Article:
The Tale of a Project

Introduction, and Chapter One:  FIXT POINT meets Ellipsis Digital

Last year, the Ellipsis Digital team decided to expand the reach of our corporate social responsibility. CSR isn’t something we just pay lip service to—we plant trees, and wash cars, and donate funds and supplies to causes that we think are important. We also donate our time and skills to helping awesome Canadian charities take their websites from “aaargh” to “aaaahh.”

Working on Canada’s Worst Charity Website made us happy—it hit us in the sweet spot where aptitude and altruism overlap. We liked that so much, we decided to extend our reach to the arts. First, because we’re champions of the arts, both as fans and creators. Second, because we know that much like charities, artists and arts organizations are often too busy doing the work to promote the work. So we created The Arts Grant: a $25,000 package of our services—whether that was a website, or rebranding, or assistance with social media, or a shiny new marketing communications plan— for one Canadian artist or arts organization.

We received 81 applications for our inaugural Arts Grant, and had a terrible time shortlisting only five applicants — this country is full of amazing artists and organizations, and we were seeing just the tip of this talent iceberg. We handed the shortlist to our three-member judging panel who unanimously selected The Tale of a Town as the first recipient of The Arts Grant.

The Tale of a Town is a project of FIXT POINT, a not-for-profit theatre and media company based in Toronto. Led by managing director Charles Ketchabaw & artistic director Lisa Marie DiLiberto, FIXT POINT’s mandate is “to preserve local heritage and promote neighbourhood culture through the telling of tales across multiple platforms.”

The Tale of a Town is a national oral history and theatre initiative aiming to capture the collective community memory of our country’s main streets, one story at a time. Based in Toronto, the resident company works with local professional artists as they tour the country. Over the next three years, The Tale of a Town will tour across Canada, gathering downtown stories in small towns and big cities alike, and creating performance installations in the capital city of each province and territory. This national venture will culminate in a multi-platform celebration of the country’s main street culture, in commemoration of Canada’s 150th anniversary in 2017.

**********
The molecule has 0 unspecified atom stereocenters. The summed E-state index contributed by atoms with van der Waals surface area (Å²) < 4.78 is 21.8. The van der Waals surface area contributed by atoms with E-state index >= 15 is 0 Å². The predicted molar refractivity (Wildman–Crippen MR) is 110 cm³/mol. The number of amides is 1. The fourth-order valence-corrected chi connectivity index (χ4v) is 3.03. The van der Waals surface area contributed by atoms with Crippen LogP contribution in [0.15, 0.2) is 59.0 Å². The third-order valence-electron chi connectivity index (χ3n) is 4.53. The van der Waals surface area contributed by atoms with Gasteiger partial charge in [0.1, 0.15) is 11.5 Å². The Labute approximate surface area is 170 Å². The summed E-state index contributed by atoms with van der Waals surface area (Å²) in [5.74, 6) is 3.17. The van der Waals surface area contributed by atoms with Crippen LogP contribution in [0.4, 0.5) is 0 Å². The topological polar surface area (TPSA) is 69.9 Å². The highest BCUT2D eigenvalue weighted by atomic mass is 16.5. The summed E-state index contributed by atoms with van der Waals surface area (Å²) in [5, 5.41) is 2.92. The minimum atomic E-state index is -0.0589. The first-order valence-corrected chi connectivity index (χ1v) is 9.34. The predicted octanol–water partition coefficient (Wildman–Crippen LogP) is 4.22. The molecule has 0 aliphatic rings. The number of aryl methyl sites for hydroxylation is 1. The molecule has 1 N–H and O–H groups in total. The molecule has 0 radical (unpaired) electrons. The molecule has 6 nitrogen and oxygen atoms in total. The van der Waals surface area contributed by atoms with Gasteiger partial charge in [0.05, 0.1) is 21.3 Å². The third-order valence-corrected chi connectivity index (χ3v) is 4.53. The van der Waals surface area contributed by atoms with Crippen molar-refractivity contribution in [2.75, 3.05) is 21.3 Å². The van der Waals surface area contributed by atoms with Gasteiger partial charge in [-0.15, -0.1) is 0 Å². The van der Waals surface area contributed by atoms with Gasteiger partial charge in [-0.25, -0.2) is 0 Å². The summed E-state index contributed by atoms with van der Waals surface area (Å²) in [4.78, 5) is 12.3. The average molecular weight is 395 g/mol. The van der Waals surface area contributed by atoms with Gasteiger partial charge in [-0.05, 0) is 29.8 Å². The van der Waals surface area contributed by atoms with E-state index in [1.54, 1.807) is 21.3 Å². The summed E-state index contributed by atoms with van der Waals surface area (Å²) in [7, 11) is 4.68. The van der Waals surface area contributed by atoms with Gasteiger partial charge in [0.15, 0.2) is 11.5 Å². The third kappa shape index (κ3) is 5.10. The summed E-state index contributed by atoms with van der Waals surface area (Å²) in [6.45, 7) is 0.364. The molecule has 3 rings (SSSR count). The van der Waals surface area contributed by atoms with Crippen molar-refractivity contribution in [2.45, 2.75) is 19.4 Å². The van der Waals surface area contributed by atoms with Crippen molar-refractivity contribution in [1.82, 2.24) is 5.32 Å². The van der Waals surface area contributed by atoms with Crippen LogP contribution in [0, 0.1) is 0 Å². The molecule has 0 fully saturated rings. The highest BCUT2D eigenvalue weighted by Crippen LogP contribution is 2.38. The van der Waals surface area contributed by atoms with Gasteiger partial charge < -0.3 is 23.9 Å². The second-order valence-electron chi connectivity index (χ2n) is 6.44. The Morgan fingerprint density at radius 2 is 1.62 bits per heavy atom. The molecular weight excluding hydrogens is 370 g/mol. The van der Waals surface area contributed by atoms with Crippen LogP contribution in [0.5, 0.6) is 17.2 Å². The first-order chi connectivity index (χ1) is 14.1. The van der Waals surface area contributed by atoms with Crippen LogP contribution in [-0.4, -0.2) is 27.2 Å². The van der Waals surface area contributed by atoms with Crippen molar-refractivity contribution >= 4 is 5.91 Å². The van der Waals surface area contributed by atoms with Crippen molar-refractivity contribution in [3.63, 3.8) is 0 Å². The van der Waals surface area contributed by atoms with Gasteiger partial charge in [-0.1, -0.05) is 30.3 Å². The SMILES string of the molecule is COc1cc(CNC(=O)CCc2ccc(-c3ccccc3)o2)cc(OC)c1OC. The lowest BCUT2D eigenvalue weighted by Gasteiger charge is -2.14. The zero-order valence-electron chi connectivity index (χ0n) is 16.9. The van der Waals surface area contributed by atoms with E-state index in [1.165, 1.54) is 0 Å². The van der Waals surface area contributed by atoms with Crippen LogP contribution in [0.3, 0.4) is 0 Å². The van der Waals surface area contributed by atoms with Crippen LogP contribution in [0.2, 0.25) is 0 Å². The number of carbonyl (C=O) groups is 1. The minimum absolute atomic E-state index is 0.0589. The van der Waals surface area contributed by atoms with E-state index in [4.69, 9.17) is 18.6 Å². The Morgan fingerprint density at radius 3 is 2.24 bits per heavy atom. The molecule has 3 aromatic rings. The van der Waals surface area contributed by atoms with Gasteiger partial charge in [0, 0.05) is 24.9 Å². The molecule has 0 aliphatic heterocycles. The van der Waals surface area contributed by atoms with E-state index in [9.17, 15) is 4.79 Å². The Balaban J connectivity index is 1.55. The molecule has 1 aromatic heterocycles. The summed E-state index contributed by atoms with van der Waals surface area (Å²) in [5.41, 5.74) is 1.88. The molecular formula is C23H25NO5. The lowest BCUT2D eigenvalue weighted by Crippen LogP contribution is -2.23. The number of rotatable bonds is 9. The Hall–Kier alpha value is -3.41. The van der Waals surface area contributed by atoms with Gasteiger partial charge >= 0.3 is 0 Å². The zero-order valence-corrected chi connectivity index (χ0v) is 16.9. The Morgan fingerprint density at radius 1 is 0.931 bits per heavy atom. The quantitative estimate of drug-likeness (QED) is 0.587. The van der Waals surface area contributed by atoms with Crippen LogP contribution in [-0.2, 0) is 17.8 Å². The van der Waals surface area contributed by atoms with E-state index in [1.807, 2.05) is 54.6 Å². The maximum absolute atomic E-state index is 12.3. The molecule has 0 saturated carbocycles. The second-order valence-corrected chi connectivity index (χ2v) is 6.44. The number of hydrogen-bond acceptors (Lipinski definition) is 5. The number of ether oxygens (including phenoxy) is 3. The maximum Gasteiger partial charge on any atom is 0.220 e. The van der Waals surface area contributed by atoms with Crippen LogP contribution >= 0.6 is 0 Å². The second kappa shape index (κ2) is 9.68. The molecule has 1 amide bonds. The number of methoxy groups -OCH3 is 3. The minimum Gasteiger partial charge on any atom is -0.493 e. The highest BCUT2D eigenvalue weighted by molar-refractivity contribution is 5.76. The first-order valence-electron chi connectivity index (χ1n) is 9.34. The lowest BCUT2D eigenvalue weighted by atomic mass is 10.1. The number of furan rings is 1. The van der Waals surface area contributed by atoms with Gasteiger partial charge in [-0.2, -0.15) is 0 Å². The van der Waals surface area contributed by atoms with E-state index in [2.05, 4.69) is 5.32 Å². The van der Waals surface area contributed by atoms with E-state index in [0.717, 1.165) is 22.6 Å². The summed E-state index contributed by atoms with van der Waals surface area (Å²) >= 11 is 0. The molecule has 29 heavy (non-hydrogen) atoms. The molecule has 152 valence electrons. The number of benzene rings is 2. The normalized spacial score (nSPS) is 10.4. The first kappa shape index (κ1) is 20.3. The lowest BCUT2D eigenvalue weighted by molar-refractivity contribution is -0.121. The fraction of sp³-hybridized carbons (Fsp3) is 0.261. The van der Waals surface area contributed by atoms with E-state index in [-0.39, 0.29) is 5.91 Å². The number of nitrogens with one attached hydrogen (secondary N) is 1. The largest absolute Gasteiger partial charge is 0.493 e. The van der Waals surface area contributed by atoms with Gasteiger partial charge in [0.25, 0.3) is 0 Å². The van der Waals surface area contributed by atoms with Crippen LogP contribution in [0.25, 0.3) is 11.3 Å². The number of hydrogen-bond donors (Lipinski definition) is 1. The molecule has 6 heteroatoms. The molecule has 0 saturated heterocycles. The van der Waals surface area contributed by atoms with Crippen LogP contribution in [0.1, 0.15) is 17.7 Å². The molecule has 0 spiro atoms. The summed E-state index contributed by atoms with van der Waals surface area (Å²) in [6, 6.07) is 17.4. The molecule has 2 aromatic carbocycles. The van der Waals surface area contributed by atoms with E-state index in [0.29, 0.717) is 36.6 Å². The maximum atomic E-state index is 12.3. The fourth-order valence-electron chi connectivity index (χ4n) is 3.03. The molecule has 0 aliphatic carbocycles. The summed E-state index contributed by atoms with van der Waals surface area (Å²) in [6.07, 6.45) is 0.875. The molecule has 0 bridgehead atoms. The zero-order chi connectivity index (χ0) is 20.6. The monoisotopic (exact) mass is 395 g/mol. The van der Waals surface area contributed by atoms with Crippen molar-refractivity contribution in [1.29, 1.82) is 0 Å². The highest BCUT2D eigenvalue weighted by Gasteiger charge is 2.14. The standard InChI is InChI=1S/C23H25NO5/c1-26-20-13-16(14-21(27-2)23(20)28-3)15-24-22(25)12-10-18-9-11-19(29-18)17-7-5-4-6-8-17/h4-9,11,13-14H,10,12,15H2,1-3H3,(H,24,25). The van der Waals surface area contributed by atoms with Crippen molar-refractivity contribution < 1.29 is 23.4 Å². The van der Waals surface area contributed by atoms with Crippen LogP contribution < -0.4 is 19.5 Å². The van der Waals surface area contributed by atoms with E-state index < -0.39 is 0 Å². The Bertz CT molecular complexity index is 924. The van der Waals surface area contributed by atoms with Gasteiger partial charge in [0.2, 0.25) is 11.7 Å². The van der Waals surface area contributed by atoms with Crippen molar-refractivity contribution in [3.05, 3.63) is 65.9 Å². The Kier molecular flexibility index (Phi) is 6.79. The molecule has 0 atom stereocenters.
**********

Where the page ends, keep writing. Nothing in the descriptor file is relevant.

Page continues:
Lisa says that The Tale of a Town was born of a curiosity about the main streets and downtowns across Canada that she travelled through as she was touring. She felt it was important to recognize and celebrate the community that comes of strong main streets, especially when many of Canada’s “main streets” are getting lost. They're collecting stories about what people can remember—from their own lives, not from stories they’ve heard—about how their communities have changed, and recording these personal memories, which then become part of our country's rich oral history, and are used in the creation of site-specific performances. (You can watch Lisa and Charles talk about the project below).


Since last April, they have talked to more than 600 people in Newfoundland and Labrador, Nova Scotia, Prince Edward Island, New Brunswick, and Ottawa and London, Ontario, and created six original site-specific plays based on those stories. In that time, they launched @taleofatown on Twitter and Instagram, and a Facebook page. They have podcasts that are distributed by The Walrus. At some point, they also jointly produced a son, Zevon Albert, now almost two years old, who accompanies them on the road as they tour.

Charles and Lisa noted that one of their biggest challenges was communicating and following up with the people who have been engaged in their project so far as interviewees, audience members or just plain fans. While The Tale of a Town is on a number of social media platforms, not everyone else is. Charles and Lisa want to continue to build momentum for The Tale of a Town, and create relationships and lasting connections with people, but they really don’t have a solid marketing strategy or communications plan.

So, the question is how do Charles, Lisa and The Tale of a Town engage their disparate audiences in a conversation so that these people can continue to share their main street stories with each other and stay connected with the project, regardless of age, geographic location and chosen platform?

Early in February, Charles visited London to meet with the Shawn Adamsson, Ellipsis Digital's VP of Strategy and Engagement, and digital strategist Andrew Amos. (Lisa was participating in the High Performance Rodeo, Calgary’s international arts festival, and the largest event of its kind in Western Canada.)

Charles came with questions and ideas; Shawn and Andrew brought their own questions and ideas. (That was all that Shawn and Andrew would divulge at this time.) It was an exciting and energetic meeting. And of course, Charles got a tour of the beautiful Roundhouse, soon to be Ellipsis Digital’s new home.

What will happen next? Where will our heroes go with their questions and ideas and technology and thoughts? How will they solve The Tale of a Town’s challenges? What will they create? Why do I hear the mellifluous tones of a 1940’s radio announcer as I write this?

Stay tuned for the next chapter of this exciting saga, when we’ll answer some of those questions...

(And if you’d like more background about The Arts Grant, you’ll find it right here.)

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